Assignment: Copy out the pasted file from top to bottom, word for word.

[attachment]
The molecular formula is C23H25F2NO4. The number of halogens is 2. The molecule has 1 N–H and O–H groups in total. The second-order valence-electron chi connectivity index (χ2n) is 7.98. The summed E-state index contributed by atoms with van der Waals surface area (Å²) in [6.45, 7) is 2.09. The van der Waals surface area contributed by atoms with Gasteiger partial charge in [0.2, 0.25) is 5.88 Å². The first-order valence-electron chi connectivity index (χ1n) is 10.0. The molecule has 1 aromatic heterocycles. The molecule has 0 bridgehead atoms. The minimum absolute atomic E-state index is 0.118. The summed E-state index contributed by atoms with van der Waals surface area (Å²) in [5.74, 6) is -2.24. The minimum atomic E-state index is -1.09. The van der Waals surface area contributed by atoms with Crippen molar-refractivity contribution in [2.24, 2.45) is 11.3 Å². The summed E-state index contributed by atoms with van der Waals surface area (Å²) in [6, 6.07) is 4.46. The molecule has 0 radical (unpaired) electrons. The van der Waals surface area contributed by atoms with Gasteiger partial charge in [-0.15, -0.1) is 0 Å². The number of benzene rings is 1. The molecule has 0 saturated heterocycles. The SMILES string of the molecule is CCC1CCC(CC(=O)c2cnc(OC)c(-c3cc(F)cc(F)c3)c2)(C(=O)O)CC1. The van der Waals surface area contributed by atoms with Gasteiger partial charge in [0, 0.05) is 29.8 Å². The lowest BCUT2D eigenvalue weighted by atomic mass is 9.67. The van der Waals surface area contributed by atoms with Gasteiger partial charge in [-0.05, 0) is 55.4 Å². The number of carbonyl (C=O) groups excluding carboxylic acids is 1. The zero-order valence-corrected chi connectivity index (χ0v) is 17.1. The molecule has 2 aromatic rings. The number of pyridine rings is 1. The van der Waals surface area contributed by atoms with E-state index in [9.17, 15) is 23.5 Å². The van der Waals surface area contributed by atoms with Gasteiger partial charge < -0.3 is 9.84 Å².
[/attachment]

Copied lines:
The molecular formula is C23H25F2NO4. The number of halogens is 2. The molecule has 1 N–H and O–H groups in total. The second-order valence-electron chi connectivity index (χ2n) is 7.98. The summed E-state index contributed by atoms with van der Waals surface area (Å²) in [6.45, 7) is 2.09. The van der Waals surface area contributed by atoms with Gasteiger partial charge in [0.2, 0.25) is 5.88 Å². The first-order valence-electron chi connectivity index (χ1n) is 10.0. The molecule has 1 aromatic heterocycles. The molecule has 0 bridgehead atoms. The minimum absolute atomic E-state index is 0.118. The summed E-state index contributed by atoms with van der Waals surface area (Å²) in [5.74, 6) is -2.24. The minimum atomic E-state index is -1.09. The van der Waals surface area contributed by atoms with Crippen molar-refractivity contribution in [2.24, 2.45) is 11.3 Å². The summed E-state index contributed by atoms with van der Waals surface area (Å²) in [6, 6.07) is 4.46. The molecule has 0 radical (unpaired) electrons. The van der Waals surface area contributed by atoms with Gasteiger partial charge in [-0.15, -0.1) is 0 Å². The number of benzene rings is 1. The molecule has 0 saturated heterocycles. The SMILES string of the molecule is CCC1CCC(CC(=O)c2cnc(OC)c(-c3cc(F)cc(F)c3)c2)(C(=O)O)CC1. The van der Waals surface area contributed by atoms with Gasteiger partial charge in [0, 0.05) is 29.8 Å². The lowest BCUT2D eigenvalue weighted by atomic mass is 9.67. The van der Waals surface area contributed by atoms with Gasteiger partial charge in [-0.05, 0) is 55.4 Å². The number of carbonyl (C=O) groups excluding carboxylic acids is 1. The zero-order valence-corrected chi connectivity index (χ0v) is 17.1. The molecule has 2 aromatic rings. The number of pyridine rings is 1. The van der Waals surface area contributed by atoms with E-state index in [9.17, 15) is 23.5 Å². The van der Waals surface area contributed by atoms with Gasteiger partial charge < -0.3 is 9.84 Å².